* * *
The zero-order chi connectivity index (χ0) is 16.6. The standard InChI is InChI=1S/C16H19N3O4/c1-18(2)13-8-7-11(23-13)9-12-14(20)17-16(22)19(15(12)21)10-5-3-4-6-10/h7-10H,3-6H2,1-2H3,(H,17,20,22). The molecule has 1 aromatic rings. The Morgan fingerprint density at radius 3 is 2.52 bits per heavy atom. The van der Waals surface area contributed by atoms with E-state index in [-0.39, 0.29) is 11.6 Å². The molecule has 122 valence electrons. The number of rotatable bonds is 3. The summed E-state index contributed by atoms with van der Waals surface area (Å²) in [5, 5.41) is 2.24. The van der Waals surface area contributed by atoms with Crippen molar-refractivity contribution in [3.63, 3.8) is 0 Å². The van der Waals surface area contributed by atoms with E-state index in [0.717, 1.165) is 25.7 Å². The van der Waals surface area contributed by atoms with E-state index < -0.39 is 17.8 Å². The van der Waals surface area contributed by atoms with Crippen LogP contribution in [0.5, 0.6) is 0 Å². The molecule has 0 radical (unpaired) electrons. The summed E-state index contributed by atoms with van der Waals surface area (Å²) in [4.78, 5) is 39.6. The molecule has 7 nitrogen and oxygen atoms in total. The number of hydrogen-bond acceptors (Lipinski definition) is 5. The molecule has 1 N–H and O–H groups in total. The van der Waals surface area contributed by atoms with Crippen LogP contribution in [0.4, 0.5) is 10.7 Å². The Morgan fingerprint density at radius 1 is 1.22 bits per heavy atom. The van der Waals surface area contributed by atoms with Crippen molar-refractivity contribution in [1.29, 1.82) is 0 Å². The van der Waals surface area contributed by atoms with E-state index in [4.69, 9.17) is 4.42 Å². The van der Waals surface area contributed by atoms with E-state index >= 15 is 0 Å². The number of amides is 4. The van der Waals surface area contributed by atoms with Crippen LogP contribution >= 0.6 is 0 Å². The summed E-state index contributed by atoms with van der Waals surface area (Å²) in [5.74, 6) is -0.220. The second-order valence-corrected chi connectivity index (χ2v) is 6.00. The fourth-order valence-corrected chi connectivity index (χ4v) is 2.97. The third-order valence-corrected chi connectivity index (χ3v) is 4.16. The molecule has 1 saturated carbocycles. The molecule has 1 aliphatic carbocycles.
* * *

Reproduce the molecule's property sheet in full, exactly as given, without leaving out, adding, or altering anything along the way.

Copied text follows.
The zero-order chi connectivity index (χ0) is 16.6. The standard InChI is InChI=1S/C16H19N3O4/c1-18(2)13-8-7-11(23-13)9-12-14(20)17-16(22)19(15(12)21)10-5-3-4-6-10/h7-10H,3-6H2,1-2H3,(H,17,20,22). The molecule has 1 aromatic rings. The Morgan fingerprint density at radius 3 is 2.52 bits per heavy atom. The van der Waals surface area contributed by atoms with E-state index in [-0.39, 0.29) is 11.6 Å². The molecule has 122 valence electrons. The number of rotatable bonds is 3. The summed E-state index contributed by atoms with van der Waals surface area (Å²) in [5, 5.41) is 2.24. The van der Waals surface area contributed by atoms with Crippen molar-refractivity contribution in [3.63, 3.8) is 0 Å². The van der Waals surface area contributed by atoms with E-state index in [0.717, 1.165) is 25.7 Å². The van der Waals surface area contributed by atoms with E-state index < -0.39 is 17.8 Å². The van der Waals surface area contributed by atoms with Crippen LogP contribution in [0.5, 0.6) is 0 Å². The molecule has 0 radical (unpaired) electrons. The summed E-state index contributed by atoms with van der Waals surface area (Å²) in [4.78, 5) is 39.6. The molecule has 7 nitrogen and oxygen atoms in total. The number of hydrogen-bond acceptors (Lipinski definition) is 5. The molecule has 1 N–H and O–H groups in total. The van der Waals surface area contributed by atoms with Crippen LogP contribution in [0.4, 0.5) is 10.7 Å². The Morgan fingerprint density at radius 1 is 1.22 bits per heavy atom. The van der Waals surface area contributed by atoms with Crippen molar-refractivity contribution in [1.29, 1.82) is 0 Å². The van der Waals surface area contributed by atoms with E-state index in [4.69, 9.17) is 4.42 Å². The van der Waals surface area contributed by atoms with E-state index >= 15 is 0 Å². The number of amides is 4. The van der Waals surface area contributed by atoms with Crippen LogP contribution >= 0.6 is 0 Å². The summed E-state index contributed by atoms with van der Waals surface area (Å²) in [5.74, 6) is -0.220. The second-order valence-corrected chi connectivity index (χ2v) is 6.00. The fourth-order valence-corrected chi connectivity index (χ4v) is 2.97. The third-order valence-corrected chi connectivity index (χ3v) is 4.16. The molecule has 1 saturated carbocycles. The molecule has 1 aliphatic carbocycles.